“We’re going to start out today with a contest,” I told my 9th-grade students at the beginning of our unit on sex education. I put them in groups of four or five, and had each group divide a piece of paper into four large rectangles.
“I’m going to give you four words,” I explained, “one at a time. You’ll have two minutes to come up with as many synonyms—as many words that mean the same thing—as you can. They can be in English or any other language; they can be nice words or not-nice words. Anything goes. The group that comes up with the most synonyms wins. Got it?”
Once everyone was clear and each group had a scribe with pen in hand, we started.
“The first word is penis.”
After a few seconds of shocked silence and then giggles, the groups got busy. I walked around, encouraging individuals and groups that were having trouble getting past their shyness or embarrassment. “How do you say penis in Urdu?” I asked one group. “What did your family call penises when you were little?” I asked another.
At about two minutes, I told everyone to stop. “How many did you get?” I asked. “Anyone want to read their list?”
Then we moved on to the next rectangle. “Are you ready for another? The next word is breast.”
We repeated the process and then moved on to the third word: vagina.
After the groups spent two minutes on vagina, I said: “Are you ready? Here’s the last word: elbow.”
It took a little while for the students to realize how few words there are for elbow. Some groups wrote elbow in another language or two, but that was about it. One group broke into laughter as they realized they had skidded to a halt.
After finding out how many words the groups had for each square and asking for volunteers to read their lists, we moved to some broader questions. “Look at your lists,” I said. “What do you notice?”
“There are lots of words for breast, penis, and vagina, but hardly any for elbow.”
“Why do you think that is?” I asked.
“Because people like to talk about sex?”
“Because our society is kind of obsessed with that stuff?”
“Because elbows are boring!”
“A lot of the words for breast and vagina are nasty,” Sonja said. “Like put-downs of women. The words for penis aren’t like that.”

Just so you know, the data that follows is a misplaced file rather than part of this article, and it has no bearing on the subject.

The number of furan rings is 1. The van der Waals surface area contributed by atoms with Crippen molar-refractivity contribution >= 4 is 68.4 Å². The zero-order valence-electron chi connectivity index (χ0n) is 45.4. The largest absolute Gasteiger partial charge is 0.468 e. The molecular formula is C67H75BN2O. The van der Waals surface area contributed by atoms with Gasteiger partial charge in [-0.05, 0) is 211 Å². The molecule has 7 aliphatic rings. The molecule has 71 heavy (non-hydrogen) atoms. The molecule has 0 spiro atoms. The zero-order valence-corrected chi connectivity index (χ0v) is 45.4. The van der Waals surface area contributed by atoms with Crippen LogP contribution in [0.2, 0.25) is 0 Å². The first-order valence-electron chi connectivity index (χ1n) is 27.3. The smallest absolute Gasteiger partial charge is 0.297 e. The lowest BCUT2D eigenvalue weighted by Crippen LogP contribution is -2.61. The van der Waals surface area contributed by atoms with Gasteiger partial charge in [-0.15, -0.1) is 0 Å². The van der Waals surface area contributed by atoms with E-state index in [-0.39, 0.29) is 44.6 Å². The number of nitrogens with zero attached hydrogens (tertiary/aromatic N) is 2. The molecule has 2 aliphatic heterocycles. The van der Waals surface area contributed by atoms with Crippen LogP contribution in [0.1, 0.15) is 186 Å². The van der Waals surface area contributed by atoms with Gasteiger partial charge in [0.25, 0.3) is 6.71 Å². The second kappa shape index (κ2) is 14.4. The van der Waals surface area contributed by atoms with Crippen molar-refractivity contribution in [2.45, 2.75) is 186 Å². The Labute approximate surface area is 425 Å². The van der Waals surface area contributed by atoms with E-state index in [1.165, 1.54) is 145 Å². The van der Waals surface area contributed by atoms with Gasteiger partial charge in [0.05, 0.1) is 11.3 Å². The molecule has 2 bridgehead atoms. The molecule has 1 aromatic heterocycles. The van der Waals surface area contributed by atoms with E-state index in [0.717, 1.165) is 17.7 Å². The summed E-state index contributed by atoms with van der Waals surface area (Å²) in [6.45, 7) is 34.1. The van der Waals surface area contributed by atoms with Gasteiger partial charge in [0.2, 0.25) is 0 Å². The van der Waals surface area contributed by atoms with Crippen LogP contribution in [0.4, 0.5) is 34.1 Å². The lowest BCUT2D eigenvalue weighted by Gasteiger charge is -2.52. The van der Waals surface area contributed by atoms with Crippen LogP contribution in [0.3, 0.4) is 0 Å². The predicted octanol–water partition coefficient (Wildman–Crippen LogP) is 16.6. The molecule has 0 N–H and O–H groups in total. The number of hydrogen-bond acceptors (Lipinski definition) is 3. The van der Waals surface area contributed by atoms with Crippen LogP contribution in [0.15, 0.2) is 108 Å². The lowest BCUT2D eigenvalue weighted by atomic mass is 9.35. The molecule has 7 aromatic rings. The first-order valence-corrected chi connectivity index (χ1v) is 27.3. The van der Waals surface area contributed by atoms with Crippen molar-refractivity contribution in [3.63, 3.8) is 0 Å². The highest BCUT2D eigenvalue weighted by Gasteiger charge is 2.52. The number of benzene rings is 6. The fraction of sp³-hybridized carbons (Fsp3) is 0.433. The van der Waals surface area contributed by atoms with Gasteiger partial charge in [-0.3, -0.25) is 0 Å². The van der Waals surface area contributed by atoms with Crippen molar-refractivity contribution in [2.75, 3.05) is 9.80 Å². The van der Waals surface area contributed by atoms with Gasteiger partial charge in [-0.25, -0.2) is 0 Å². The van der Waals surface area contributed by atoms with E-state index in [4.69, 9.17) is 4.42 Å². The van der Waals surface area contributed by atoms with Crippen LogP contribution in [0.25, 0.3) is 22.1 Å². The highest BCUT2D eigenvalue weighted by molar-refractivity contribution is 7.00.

“‘Weiner’ isn’t that nice a word,” Jeremiah objected.
“No, but it doesn’t feel as bad as ‘cunt,’” Michael suggested. “Maybe it’s the way people use those words.”
“Why do you think that might be?” I asked. A few students made connections to the ideas we had discussed during our unit on sexism several months earlier.
Then I asked: “So why do you think I started our sex ed unit with this game?” We spent a few minutes teasing out the goals for the activity: to help them feel comfortable talking about sex in class, to clarify why we would be using clear but neutral terms for body parts and sexual acts, and to inject a little humor to lighten the mood.
Those aren’t far off from my goals for this article. It’s not a rounded look at our unit. It’s just a few ideas for how to approach sex education in ways that are inclusive, sex-positive, and encourage participation and growth.
Building on Community
I was teaching sex education at Berkeley High School in Berkeley, California, in the context of a yearlong Identity and Ethnic Studies class. In the fall, we had worked on building community and completed units on racism, immigration, and sexism. So the students were already experienced at discussing personal and controversial topics with each other. Supportive community is critical for sex education that will empower and enlighten. It was also important that we had explored the history and current reality of sexism (including homophobia) before we started talking about sex.
I also wanted to make sure that the students were already thinking about their own values. I often taught Erik Erikson’s psychosocial stages before we started the sex education part of the curriculum. Although Erikson was homophobic and that’s reflected in his writings, I have found his description of the challenges at each life stage helpful to adolescents. I discussed each stage with the class, then had them make drawings or create written or acted vignettes to show that they understood each.
According to Erikson, the developmental challenge for teenagers is identity vs. confusion. That provided a chance for me to talk about this as a time in their lives to think about their own values as distinct from those they grew up with in family and community. I see acting consciously on your own values as central to sex ed and returned to it at many points during the unit.
I also distributed an opt-out permission slip for students to take home to their parents—according to district policy, parents could ask that their students not participate in the sex education curriculum. I never had a parent send back the form. One year a student told me he wasn’t comfortable learning about sex in a mixed-gender classroom; he and I arranged an alternative program for him on those days and he went to the library.